An important finding in the present study is that employees at higher risk of CVD and high BMI levels more frequently reported initiation of health-behaviour change in general, increase in physical activity and improved diet. These findings may imply that the program is capable of stimulating health-behaviour change among those at greatest need. A possible underlying mechanism may be the tailoring of health advices to individual health characteristics, stage of change[16], motivation[17], and self-efficacy[18]. The feedback provided in the program therefore might be less stigmatizing and better aligned with the intentions of the participants, allowing them to change in small steps. These are factors that were previously associated with poor satisfaction ratings of health services among those at higher risk levels[9, 12, 14, 22, 23].

In the present study we found no influence of demographic factors and health characteristics on reported satisfaction with the HRA. These findings are not consistent with previous studies that evaluated satisfaction in the context of a health service. Studies usually associated higher age, female gender, and low educational level with higher levels of satisfaction[22, 24, 25]. However, previous satisfaction studies generally evaluated a service that was based on face-to-face encounters with health professionals. The web-based HRA program we studied is a highly automated health service that includes a face-to face encounter with professionals upon request or when medically necessary. These characteristics may be relevant in designing HRA programs to reach higher satisfaction, and consequently greater health-behaviour change.

The present study has several limitations. First, the response rate to the questionnaire was 28%, which is lower than the mean response rates of 60% to 67% in most satisfaction surveys[26, 27]. However, our response rate is comparable with response rates of general e-mail health surveys, which are around 34%[28]. Moreover, we did not find any differences in demographic and health parameters between responders and non-responders to the questionnaire. Therefore we assume that the sample was representative for all participants of the HRA program. Second, participation in the HRA was voluntary, with a participation rate of 34%. Studies that evaluated HRA or health promotion programs reported participation rates from 20% to 76%,[29, 30] with the general impression that females, older employees, and mainly the "worried well" are attracted[31]. Although the participation rate in this study is within the expected range, we cannot rule out that among non-participants in the HRA there were employees with less favourable health characteristics. Third, both satisfaction and health-behaviour change were self-reported and therefore may be due to a number of psychosocial artefacts, including social desirability bias and a novelty effect[22, 25]. Finally, the high positive satisfaction rating for overall mark may be skewed, because an unbalanced Likert scale with 3 positive scores and 2 negative scores was used. However, a previous study using a comparable scale reported an overall positive rating of 84%, which is similar with our findings[15]. Furthermore, we found that the item "recommend to others", which was assessed on a balanced scale, was also rated positive by the majority of the participants and had similar influence on self-reported initiation of health-behaviour change. Therefore, we assume that the impact of the unbalanced scale was marginal.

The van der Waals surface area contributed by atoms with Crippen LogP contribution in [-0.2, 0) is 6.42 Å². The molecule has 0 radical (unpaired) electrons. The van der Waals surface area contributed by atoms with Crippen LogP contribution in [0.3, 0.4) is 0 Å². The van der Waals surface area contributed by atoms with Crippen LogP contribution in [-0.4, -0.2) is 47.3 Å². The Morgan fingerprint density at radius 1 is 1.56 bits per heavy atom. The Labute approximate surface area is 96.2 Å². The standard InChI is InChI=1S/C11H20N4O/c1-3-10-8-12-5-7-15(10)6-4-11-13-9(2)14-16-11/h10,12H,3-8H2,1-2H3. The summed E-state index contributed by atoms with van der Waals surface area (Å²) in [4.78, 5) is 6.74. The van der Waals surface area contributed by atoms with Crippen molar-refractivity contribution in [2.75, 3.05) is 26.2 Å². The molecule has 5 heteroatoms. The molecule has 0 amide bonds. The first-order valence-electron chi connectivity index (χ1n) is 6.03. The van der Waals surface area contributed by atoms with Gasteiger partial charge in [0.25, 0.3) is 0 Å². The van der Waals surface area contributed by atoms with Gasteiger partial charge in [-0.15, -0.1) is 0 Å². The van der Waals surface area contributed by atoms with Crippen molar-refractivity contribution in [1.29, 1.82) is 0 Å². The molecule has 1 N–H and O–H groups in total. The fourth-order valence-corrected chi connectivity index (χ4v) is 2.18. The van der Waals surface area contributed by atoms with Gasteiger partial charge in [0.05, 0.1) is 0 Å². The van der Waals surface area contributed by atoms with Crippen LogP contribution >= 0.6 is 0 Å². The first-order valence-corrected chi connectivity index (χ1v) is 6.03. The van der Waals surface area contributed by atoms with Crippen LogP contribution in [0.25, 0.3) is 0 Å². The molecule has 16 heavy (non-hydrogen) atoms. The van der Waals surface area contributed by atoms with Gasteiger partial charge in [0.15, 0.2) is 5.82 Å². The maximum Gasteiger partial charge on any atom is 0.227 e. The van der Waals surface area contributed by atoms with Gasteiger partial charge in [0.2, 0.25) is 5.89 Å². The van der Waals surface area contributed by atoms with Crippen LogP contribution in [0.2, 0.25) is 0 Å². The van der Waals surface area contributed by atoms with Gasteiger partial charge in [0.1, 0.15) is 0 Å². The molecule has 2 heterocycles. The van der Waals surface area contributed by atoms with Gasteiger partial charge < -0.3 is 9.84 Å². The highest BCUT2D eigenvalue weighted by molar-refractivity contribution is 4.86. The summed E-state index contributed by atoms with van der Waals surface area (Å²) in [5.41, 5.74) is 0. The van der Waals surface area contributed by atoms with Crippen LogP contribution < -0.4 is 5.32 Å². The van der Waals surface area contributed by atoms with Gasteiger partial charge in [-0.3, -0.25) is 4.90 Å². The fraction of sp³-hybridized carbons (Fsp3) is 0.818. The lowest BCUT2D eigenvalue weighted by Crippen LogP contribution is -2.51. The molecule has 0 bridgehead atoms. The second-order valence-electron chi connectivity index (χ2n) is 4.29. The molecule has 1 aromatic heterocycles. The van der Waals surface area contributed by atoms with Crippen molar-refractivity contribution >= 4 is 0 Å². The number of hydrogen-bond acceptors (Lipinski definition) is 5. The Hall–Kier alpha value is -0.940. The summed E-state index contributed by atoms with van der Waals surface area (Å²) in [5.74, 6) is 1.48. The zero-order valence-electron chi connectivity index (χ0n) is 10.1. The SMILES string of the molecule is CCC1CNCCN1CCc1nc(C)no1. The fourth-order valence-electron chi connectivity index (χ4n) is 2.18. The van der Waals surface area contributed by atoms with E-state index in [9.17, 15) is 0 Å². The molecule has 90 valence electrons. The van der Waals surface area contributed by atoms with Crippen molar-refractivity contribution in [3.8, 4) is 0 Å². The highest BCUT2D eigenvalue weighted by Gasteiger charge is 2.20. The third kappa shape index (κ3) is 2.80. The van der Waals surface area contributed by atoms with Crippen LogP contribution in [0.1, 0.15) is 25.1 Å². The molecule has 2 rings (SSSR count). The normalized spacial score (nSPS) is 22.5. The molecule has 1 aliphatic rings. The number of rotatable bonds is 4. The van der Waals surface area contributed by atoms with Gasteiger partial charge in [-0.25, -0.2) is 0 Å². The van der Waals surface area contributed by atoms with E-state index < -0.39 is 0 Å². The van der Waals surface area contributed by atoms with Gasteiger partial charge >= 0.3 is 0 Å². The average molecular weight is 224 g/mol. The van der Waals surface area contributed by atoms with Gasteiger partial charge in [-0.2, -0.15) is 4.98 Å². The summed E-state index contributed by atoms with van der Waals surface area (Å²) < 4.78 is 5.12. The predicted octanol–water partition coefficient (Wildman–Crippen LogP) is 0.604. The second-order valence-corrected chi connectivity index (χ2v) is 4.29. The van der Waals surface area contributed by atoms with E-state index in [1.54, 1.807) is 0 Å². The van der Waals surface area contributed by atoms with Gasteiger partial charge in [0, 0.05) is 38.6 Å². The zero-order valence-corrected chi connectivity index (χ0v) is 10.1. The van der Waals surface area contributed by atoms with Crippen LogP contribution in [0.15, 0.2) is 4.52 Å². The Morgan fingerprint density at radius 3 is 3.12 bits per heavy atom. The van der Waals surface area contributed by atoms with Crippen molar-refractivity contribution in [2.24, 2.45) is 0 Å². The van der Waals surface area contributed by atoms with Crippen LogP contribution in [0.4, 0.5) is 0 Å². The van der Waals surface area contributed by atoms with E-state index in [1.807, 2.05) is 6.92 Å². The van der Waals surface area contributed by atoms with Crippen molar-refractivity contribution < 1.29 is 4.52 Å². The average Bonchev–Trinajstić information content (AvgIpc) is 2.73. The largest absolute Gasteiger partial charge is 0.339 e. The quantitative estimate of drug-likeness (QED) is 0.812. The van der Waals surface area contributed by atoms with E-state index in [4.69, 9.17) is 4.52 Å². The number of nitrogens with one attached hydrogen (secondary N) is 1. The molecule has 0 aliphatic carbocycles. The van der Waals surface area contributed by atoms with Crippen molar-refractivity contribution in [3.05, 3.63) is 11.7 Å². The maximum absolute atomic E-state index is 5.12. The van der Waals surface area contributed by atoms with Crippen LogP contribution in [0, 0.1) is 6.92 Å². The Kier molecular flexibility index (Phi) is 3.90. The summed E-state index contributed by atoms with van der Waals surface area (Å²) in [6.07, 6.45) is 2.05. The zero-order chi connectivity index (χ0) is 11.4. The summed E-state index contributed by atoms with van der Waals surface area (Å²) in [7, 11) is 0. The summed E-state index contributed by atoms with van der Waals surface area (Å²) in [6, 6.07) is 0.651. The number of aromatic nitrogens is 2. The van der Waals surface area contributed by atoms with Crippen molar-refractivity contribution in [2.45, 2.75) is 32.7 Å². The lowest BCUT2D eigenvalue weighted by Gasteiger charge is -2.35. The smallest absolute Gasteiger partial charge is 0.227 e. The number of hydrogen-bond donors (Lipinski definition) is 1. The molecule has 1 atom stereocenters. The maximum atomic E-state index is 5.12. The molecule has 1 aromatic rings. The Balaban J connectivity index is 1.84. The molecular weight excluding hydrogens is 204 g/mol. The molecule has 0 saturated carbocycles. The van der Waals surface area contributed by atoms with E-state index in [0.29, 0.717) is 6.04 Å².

Conclusion

More than half of the employees who voluntarily participated in a web-based HRA with tailored feedback, reported to have initiated health-behaviour change within four weeks after receiving their feedback. Self-reported initiation of health-behaviour change was more frequent among those at high CVD risk and with high BMI levels. In general, employees reported to be satisfied with the HRA, which was also positively associated with initiation of health-behaviour change. These findings indicate that among voluntary participating employees, a web-based HRA program with tailored feedback could motivate those in greatest need of health-behaviour change. A web-based HRA with tailored feedback could therefore be a valuable component of workplace health promotion programs.

Funding

A Ph.D. grant for EBC and study materials were funded by NIPED.

Declarations

Acknowledgements

We thank all employees of the study worksites for their participation.

Authors’ Affiliations

(1)
Department of Cardiology, Academic Medical Center - University of Amsterdam
(2)
NDDO Institute for Prevention and Early Diagnostics (NIPED)
(3)
Department of Medical Informatics, Academic Medical Center - University of Amsterdam